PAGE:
FIG. 27 shows a method of measuring distance in accordance with some embodiments of the invention; and

FIG. 28 schematically shows a system for measuring distance in accordance with some embodiments of the invention.

DETAILED DESCRIPTION

FIG. 1 schematically illustrates a scanner system 100 for implementing a distance measurement scheme in accordance with some embodiments of the invention. System 100 includes a distance meter 105, one or more deflection units 110, and a system control unit 115. Distance meter 105 emits laser pulses along a path 120, which is deflected over a scan angle 125 by deflection unit/s 110. Distance meter 105 detects laser pulses returning from a scene or object 130 and determines a measured distance based on time of flight of each pulse. System control unit 115 and/or distance meter 105 can include one or more processors 135, 140 programmed to carry out functions described herein. System 100 can also have a communications link 145 to enable exchange of data with an external processor (not shown) programmed to carry out functions described herein.

A scanner system used on a moving vehicle can have a single deflection unit 110 to scan the laser path 120 about a vehicle path. A stationary scanner system can have two deflection units 110, each scanning the laser path about one of two orthogonal axes.

FIG. 2 schematically illustrates elements of a scanner system 200 for implementing a distance measurement scheme in accordance with some embodiments of the invention. System 200 includes a distance meter 205, a fast deflection unit 210 rotating a mirror 215 about a first axis 220, a slow deflection unit rotating mirror 215 about a second axis 230, and a system control unit 235. Distance meter 205 emits laser pulses along a path 240, which is deflected over a scan angle 245 by deflection units 210 and 225. Distance meter 205 detects laser pulses returning from a scene or object 250 and determines a measured distance based on time of flight of each pulse.

Axis 220 can lie substantially in a horizontal plane so that rotation of mirror 215 about axis 220 scans the path 240 in a substantially vertical plane. Axis 230 can lie substantially in a vertical plane so that rotation of mirror 215 about axis 230 rotates the path 240 azimuthally. Scanner 200 is suited for stationary scanning of a scene or object 250. The result of a scan is a cloud of measurement points in a spherical coordinate system centered on the intersection of axis 220 and axis 230.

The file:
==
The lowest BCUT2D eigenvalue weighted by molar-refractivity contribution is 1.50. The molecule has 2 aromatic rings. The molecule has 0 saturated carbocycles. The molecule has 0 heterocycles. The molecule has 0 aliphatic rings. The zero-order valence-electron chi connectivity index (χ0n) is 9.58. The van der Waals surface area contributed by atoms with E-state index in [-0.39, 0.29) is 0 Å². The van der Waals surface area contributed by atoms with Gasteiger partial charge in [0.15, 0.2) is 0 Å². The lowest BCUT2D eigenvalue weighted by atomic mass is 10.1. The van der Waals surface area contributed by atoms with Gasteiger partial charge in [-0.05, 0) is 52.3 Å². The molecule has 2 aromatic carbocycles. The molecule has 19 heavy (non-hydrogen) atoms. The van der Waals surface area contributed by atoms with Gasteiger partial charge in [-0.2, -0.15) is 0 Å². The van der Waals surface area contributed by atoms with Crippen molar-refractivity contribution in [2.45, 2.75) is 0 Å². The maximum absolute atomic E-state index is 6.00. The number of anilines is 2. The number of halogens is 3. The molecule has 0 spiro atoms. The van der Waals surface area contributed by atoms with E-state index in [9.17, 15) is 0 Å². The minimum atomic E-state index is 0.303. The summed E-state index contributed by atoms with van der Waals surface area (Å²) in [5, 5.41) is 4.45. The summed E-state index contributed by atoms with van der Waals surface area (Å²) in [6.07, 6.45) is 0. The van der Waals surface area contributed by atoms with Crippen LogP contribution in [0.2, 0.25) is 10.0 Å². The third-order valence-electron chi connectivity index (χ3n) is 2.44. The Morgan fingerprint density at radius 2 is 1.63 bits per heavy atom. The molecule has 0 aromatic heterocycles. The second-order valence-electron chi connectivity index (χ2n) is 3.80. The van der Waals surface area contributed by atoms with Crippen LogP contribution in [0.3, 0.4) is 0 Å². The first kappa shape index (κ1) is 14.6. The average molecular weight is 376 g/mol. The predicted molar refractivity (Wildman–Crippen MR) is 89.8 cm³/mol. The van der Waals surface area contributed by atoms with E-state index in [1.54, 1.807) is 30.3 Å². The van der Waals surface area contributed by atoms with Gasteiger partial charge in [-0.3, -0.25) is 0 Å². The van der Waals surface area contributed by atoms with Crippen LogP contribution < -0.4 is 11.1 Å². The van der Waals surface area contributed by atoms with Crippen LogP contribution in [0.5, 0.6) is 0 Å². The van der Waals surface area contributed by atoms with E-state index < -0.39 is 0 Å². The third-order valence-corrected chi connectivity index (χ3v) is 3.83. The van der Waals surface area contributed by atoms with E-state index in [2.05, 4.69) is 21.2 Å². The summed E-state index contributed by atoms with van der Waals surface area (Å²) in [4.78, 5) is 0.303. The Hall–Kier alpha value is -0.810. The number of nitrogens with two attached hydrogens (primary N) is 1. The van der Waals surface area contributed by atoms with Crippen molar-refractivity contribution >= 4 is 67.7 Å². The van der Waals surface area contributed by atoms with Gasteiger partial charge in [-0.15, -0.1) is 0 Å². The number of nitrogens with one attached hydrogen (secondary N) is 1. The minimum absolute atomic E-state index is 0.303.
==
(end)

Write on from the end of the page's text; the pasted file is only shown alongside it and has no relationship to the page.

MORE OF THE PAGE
System control unit 235 and/or distance meter 205 can include one or more processors 255, 260 programmed to carry out functions described herein. System 200 can also have a communications link 265 to enable exchange of data with an external processor (not shown) programmed to carry out functions described herein.

FIG. 3 schematically illustrates at 300 a distance meter 305 for implementing a distance measurement scheme in accordance with some embodiments of the invention. Distance meter 305 can be used as distance meter 105 of system 100 or as distance meter 205 of system 200. Distance meter 305 has a source 310 of laser pulses, an optical unit 315, a reception unit 320, and a distance-meter control unit 325. Optical unit 315 directs laser pulses from source 310 along path 330, and directs return pulses from scene or object 340 to reception unit 320. Reception unit 320 includes, for example, an avalanche photodiode (APD), a high-speed pulse detector circuit (RTAC) and a digitizer. Distance meter 305 can be as described, for example, in International Publication Number WO 2009/039875 A1 and U.S. Pat. No. 8,149,391 B2, which are incorporated herein by this reference.

FIG. 4A is a timeline of a distance-measurement scenario, in which each return pulse (R1, R2, R3, . . . ) is detected by the distance meter before a new pulse is emitted (E2, E3, E4, . . . ). In this example, return pulse R1 corresponds to emitted pulse E1 and results in a measured distance D1, return pulse R2 corresponds to emitted pulse E2 and results in a measured distance D2, return pulse R3 corresponds to emitted pulse E3 and results in a measured distance D3, and return pulse R4 corresponds to emitted pulse E4 and results in a measured distance D4. For a measurement rate of 1 MHz the period of pulse emission is 1 μs, corresponding to a distance of about 150 m. In this example, all distances (D1, D2, D3, D4) are measured correctly because they are less than 150 m. (While the example given here is for a measurement rate of 1 MHz, other embodiments have a different measurement rate. For example, a measurement rate of 400 kHz corresponds to a 2.5 μs period of pulse emission and a distance of about 375 m.)

FIG. 4B is a timeline of a further distance-measurement scenario, in which it is not known which return pulse (R1, R2, R3, . . . ) detected by the distance meter corresponds to which emitted pulse (E2?, E3?, E4?, . . . ). In this example, return pulse R1 corresponds to emitted pulse E1, but because it is received after emission of emitted pulse E2 there is an ambiguity as to whether it corresponds to emitted pulse E1 or emitted pulse E2; the measured distance will appear to be D2 (less than 150 m) rather than the true distance (greater than 150 m). Similarly, return pulse R2 corresponds to emitted pulse E2, but because it is received after emission of emitted pulse E3 there is an ambiguity as to whether it corresponds to emitted pulse E2 or emitted pulse E3; the measured distance will appear to be D3 (less than 150 m) rather than the true distance (greater than 150 m). Likewise, return pulse R3 corresponds to emitted pulse E3, but because it is received after emission of emitted pulse E4 there is an ambiguity as to whether it corresponds to emitted pulse E3 or emitted pulse E4; the measured distance will appear to be D4 (less than 150 m) rather than the true distance (greater than 150 m). All distances (D1, D2, D3) are greater than 150 m and are measured incorrectly as being less than 150 m. However, measured distances D1, D2, D3 are diminished by the period of pulse emission (1 μs, corresponding to a distance of about 150 m), and are still geometrically consistent with one another.